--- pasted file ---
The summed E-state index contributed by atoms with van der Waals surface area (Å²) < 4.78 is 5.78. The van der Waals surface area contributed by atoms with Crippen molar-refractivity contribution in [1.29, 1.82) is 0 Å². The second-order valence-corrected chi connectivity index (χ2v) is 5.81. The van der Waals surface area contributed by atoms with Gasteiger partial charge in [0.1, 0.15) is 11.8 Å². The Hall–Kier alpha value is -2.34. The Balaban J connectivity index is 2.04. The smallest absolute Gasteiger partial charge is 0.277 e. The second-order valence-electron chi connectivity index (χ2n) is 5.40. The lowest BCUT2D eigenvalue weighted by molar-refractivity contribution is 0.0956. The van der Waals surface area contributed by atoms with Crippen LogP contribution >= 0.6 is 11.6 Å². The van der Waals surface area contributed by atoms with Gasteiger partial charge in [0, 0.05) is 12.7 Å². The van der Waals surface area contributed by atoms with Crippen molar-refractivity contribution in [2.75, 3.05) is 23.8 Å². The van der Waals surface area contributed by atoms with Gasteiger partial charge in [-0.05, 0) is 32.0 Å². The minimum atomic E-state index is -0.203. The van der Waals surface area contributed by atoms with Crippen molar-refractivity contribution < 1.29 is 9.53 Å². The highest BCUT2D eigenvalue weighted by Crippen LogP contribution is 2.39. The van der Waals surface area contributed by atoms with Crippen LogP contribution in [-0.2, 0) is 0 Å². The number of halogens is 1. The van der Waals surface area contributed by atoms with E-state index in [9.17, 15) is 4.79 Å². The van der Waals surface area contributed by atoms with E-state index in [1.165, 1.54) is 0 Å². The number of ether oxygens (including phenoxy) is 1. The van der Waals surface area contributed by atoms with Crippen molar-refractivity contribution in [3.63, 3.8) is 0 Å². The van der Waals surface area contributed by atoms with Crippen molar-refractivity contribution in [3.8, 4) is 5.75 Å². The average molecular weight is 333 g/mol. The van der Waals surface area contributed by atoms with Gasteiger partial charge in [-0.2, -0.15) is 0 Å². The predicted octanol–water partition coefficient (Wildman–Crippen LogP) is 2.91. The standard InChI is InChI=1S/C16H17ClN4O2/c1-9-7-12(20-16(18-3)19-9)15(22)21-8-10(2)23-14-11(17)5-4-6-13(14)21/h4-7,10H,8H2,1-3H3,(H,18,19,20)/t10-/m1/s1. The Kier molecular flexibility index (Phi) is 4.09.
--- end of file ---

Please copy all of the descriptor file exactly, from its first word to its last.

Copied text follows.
The summed E-state index contributed by atoms with van der Waals surface area (Å²) < 4.78 is 5.78. The van der Waals surface area contributed by atoms with Crippen molar-refractivity contribution in [1.29, 1.82) is 0 Å². The second-order valence-corrected chi connectivity index (χ2v) is 5.81. The van der Waals surface area contributed by atoms with Gasteiger partial charge in [0.1, 0.15) is 11.8 Å². The Hall–Kier alpha value is -2.34. The Balaban J connectivity index is 2.04. The smallest absolute Gasteiger partial charge is 0.277 e. The second-order valence-electron chi connectivity index (χ2n) is 5.40. The lowest BCUT2D eigenvalue weighted by molar-refractivity contribution is 0.0956. The van der Waals surface area contributed by atoms with Crippen LogP contribution >= 0.6 is 11.6 Å². The van der Waals surface area contributed by atoms with Gasteiger partial charge in [0, 0.05) is 12.7 Å². The van der Waals surface area contributed by atoms with Crippen molar-refractivity contribution in [2.75, 3.05) is 23.8 Å². The van der Waals surface area contributed by atoms with Gasteiger partial charge in [-0.05, 0) is 32.0 Å². The minimum atomic E-state index is -0.203. The van der Waals surface area contributed by atoms with Crippen molar-refractivity contribution < 1.29 is 9.53 Å². The highest BCUT2D eigenvalue weighted by Crippen LogP contribution is 2.39. The van der Waals surface area contributed by atoms with Crippen LogP contribution in [-0.2, 0) is 0 Å². The number of halogens is 1. The van der Waals surface area contributed by atoms with E-state index in [9.17, 15) is 4.79 Å². The van der Waals surface area contributed by atoms with E-state index in [1.165, 1.54) is 0 Å². The number of ether oxygens (including phenoxy) is 1. The van der Waals surface area contributed by atoms with Crippen molar-refractivity contribution in [3.63, 3.8) is 0 Å². The van der Waals surface area contributed by atoms with Crippen molar-refractivity contribution in [3.8, 4) is 5.75 Å². The average molecular weight is 333 g/mol. The van der Waals surface area contributed by atoms with Gasteiger partial charge in [-0.2, -0.15) is 0 Å². The predicted octanol–water partition coefficient (Wildman–Crippen LogP) is 2.91. The standard InChI is InChI=1S/C16H17ClN4O2/c1-9-7-12(20-16(18-3)19-9)15(22)21-8-10(2)23-14-11(17)5-4-6-13(14)21/h4-7,10H,8H2,1-3H3,(H,18,19,20)/t10-/m1/s1. The Kier molecular flexibility index (Phi) is 4.09.